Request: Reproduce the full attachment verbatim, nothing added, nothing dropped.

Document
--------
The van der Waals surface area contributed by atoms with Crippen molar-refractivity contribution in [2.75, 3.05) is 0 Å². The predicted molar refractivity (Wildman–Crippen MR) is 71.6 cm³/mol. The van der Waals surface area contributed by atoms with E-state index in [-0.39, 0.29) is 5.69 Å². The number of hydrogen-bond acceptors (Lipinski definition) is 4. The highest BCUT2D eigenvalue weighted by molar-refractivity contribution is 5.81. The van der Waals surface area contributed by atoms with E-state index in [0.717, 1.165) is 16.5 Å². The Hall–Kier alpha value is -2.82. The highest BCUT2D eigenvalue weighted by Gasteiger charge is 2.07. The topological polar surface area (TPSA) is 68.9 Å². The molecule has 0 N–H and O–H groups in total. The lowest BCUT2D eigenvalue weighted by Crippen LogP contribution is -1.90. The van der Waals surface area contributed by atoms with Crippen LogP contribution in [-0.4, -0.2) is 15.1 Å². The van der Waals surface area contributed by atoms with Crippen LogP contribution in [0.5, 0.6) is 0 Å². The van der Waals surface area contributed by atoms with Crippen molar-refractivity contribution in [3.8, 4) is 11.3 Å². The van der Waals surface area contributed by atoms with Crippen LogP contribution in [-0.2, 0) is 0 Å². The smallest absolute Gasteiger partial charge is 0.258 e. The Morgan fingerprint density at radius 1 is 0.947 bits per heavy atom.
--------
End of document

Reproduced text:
The van der Waals surface area contributed by atoms with Crippen molar-refractivity contribution in [2.75, 3.05) is 0 Å². The predicted molar refractivity (Wildman–Crippen MR) is 71.6 cm³/mol. The van der Waals surface area contributed by atoms with E-state index in [-0.39, 0.29) is 5.69 Å². The number of hydrogen-bond acceptors (Lipinski definition) is 4. The highest BCUT2D eigenvalue weighted by molar-refractivity contribution is 5.81. The van der Waals surface area contributed by atoms with E-state index in [0.717, 1.165) is 16.5 Å². The Hall–Kier alpha value is -2.82. The highest BCUT2D eigenvalue weighted by Gasteiger charge is 2.07. The topological polar surface area (TPSA) is 68.9 Å². The molecule has 0 N–H and O–H groups in total. The lowest BCUT2D eigenvalue weighted by Crippen LogP contribution is -1.90. The van der Waals surface area contributed by atoms with Crippen LogP contribution in [-0.4, -0.2) is 15.1 Å². The van der Waals surface area contributed by atoms with Crippen LogP contribution in [0.5, 0.6) is 0 Å². The van der Waals surface area contributed by atoms with Crippen molar-refractivity contribution in [3.8, 4) is 11.3 Å². The van der Waals surface area contributed by atoms with Crippen LogP contribution in [-0.2, 0) is 0 Å². The smallest absolute Gasteiger partial charge is 0.258 e. The Morgan fingerprint density at radius 1 is 0.947 bits per heavy atom.